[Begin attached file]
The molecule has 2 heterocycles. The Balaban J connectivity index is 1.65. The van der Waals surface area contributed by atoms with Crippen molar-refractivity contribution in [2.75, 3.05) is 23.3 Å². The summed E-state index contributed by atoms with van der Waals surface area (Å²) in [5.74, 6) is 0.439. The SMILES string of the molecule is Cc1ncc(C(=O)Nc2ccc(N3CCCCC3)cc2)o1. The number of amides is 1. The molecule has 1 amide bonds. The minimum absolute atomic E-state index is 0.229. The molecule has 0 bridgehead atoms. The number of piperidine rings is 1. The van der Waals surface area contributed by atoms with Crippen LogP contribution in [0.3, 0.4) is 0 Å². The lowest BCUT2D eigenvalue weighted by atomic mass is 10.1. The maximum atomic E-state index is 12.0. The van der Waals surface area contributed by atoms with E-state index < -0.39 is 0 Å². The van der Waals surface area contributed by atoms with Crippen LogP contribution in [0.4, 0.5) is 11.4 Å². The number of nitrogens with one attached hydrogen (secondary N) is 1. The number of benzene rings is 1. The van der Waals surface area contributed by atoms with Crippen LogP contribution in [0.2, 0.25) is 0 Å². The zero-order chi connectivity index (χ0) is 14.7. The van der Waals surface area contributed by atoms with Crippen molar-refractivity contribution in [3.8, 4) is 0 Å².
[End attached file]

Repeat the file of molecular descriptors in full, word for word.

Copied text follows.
The molecule has 2 heterocycles. The Balaban J connectivity index is 1.65. The van der Waals surface area contributed by atoms with Crippen molar-refractivity contribution in [2.75, 3.05) is 23.3 Å². The summed E-state index contributed by atoms with van der Waals surface area (Å²) in [5.74, 6) is 0.439. The SMILES string of the molecule is Cc1ncc(C(=O)Nc2ccc(N3CCCCC3)cc2)o1. The number of amides is 1. The molecule has 1 amide bonds. The minimum absolute atomic E-state index is 0.229. The molecule has 0 bridgehead atoms. The number of piperidine rings is 1. The van der Waals surface area contributed by atoms with Crippen LogP contribution in [0.3, 0.4) is 0 Å². The lowest BCUT2D eigenvalue weighted by atomic mass is 10.1. The maximum atomic E-state index is 12.0. The van der Waals surface area contributed by atoms with E-state index < -0.39 is 0 Å². The van der Waals surface area contributed by atoms with Crippen LogP contribution in [0.4, 0.5) is 11.4 Å². The number of nitrogens with one attached hydrogen (secondary N) is 1. The number of benzene rings is 1. The van der Waals surface area contributed by atoms with Crippen LogP contribution in [0.2, 0.25) is 0 Å². The zero-order chi connectivity index (χ0) is 14.7. The van der Waals surface area contributed by atoms with Crippen molar-refractivity contribution in [3.8, 4) is 0 Å².